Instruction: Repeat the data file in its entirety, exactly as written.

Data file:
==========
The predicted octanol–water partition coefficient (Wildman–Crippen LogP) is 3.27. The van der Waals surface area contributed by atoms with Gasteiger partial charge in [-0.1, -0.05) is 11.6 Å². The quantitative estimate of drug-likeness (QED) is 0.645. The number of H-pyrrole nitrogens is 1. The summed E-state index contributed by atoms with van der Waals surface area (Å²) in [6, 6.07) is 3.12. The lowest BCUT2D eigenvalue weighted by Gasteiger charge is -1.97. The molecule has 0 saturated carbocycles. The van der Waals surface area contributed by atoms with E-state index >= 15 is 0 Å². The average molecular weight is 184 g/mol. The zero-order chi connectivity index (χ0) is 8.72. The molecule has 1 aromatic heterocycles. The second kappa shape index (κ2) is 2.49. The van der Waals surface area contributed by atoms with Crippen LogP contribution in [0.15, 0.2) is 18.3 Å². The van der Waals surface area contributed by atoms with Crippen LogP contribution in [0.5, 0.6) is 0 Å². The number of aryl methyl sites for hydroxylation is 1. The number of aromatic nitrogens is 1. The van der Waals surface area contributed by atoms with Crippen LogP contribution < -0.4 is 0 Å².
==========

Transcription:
The predicted octanol–water partition coefficient (Wildman–Crippen LogP) is 3.27. The van der Waals surface area contributed by atoms with Gasteiger partial charge in [-0.1, -0.05) is 11.6 Å². The quantitative estimate of drug-likeness (QED) is 0.645. The number of H-pyrrole nitrogens is 1. The summed E-state index contributed by atoms with van der Waals surface area (Å²) in [6, 6.07) is 3.12. The lowest BCUT2D eigenvalue weighted by Gasteiger charge is -1.97. The molecule has 0 saturated carbocycles. The van der Waals surface area contributed by atoms with E-state index >= 15 is 0 Å². The average molecular weight is 184 g/mol. The zero-order chi connectivity index (χ0) is 8.72. The molecule has 1 aromatic heterocycles. The second kappa shape index (κ2) is 2.49. The van der Waals surface area contributed by atoms with Crippen LogP contribution in [0.15, 0.2) is 18.3 Å². The van der Waals surface area contributed by atoms with Crippen LogP contribution in [0.5, 0.6) is 0 Å². The number of aryl methyl sites for hydroxylation is 1. The number of aromatic nitrogens is 1. The van der Waals surface area contributed by atoms with Crippen LogP contribution < -0.4 is 0 Å².